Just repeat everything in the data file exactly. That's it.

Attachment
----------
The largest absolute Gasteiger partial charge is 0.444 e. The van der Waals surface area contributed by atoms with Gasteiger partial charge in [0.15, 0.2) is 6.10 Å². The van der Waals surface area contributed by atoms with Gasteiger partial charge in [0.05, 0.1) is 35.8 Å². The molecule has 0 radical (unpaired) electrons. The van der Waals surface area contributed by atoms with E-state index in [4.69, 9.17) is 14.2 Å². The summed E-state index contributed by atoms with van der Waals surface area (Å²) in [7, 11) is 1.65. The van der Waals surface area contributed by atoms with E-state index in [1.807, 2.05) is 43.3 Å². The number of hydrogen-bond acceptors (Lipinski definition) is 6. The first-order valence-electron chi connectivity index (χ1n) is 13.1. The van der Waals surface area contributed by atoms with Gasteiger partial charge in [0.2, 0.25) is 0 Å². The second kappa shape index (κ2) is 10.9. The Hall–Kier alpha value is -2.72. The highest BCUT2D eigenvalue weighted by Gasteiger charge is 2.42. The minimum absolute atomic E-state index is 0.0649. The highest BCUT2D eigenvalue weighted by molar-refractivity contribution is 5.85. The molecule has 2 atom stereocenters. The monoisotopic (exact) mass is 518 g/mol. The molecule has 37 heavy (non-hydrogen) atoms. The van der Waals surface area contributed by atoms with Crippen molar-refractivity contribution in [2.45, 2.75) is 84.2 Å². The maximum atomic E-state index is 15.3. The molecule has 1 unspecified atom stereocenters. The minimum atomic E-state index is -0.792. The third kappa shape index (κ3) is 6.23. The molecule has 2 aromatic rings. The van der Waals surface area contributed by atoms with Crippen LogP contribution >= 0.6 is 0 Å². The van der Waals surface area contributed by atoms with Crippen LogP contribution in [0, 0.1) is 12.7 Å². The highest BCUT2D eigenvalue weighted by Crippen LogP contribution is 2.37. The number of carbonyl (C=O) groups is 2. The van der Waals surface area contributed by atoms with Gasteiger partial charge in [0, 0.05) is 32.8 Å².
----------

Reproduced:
The largest absolute Gasteiger partial charge is 0.444 e. The van der Waals surface area contributed by atoms with Gasteiger partial charge in [0.15, 0.2) is 6.10 Å². The van der Waals surface area contributed by atoms with Gasteiger partial charge in [0.05, 0.1) is 35.8 Å². The molecule has 0 radical (unpaired) electrons. The van der Waals surface area contributed by atoms with E-state index in [4.69, 9.17) is 14.2 Å². The summed E-state index contributed by atoms with van der Waals surface area (Å²) in [7, 11) is 1.65. The van der Waals surface area contributed by atoms with E-state index in [1.807, 2.05) is 43.3 Å². The number of hydrogen-bond acceptors (Lipinski definition) is 6. The first-order valence-electron chi connectivity index (χ1n) is 13.1. The van der Waals surface area contributed by atoms with Gasteiger partial charge in [0.2, 0.25) is 0 Å². The second kappa shape index (κ2) is 10.9. The Hall–Kier alpha value is -2.72. The highest BCUT2D eigenvalue weighted by Gasteiger charge is 2.42. The minimum absolute atomic E-state index is 0.0649. The highest BCUT2D eigenvalue weighted by molar-refractivity contribution is 5.85. The molecule has 2 atom stereocenters. The monoisotopic (exact) mass is 518 g/mol. The molecule has 37 heavy (non-hydrogen) atoms. The van der Waals surface area contributed by atoms with Crippen molar-refractivity contribution in [2.45, 2.75) is 84.2 Å². The maximum atomic E-state index is 15.3. The molecule has 1 unspecified atom stereocenters. The minimum atomic E-state index is -0.792. The third kappa shape index (κ3) is 6.23. The molecule has 2 aromatic rings. The van der Waals surface area contributed by atoms with Crippen LogP contribution >= 0.6 is 0 Å². The van der Waals surface area contributed by atoms with Crippen LogP contribution in [0, 0.1) is 12.7 Å². The highest BCUT2D eigenvalue weighted by Crippen LogP contribution is 2.37. The number of carbonyl (C=O) groups is 2. The van der Waals surface area contributed by atoms with Gasteiger partial charge in [0, 0.05) is 32.8 Å².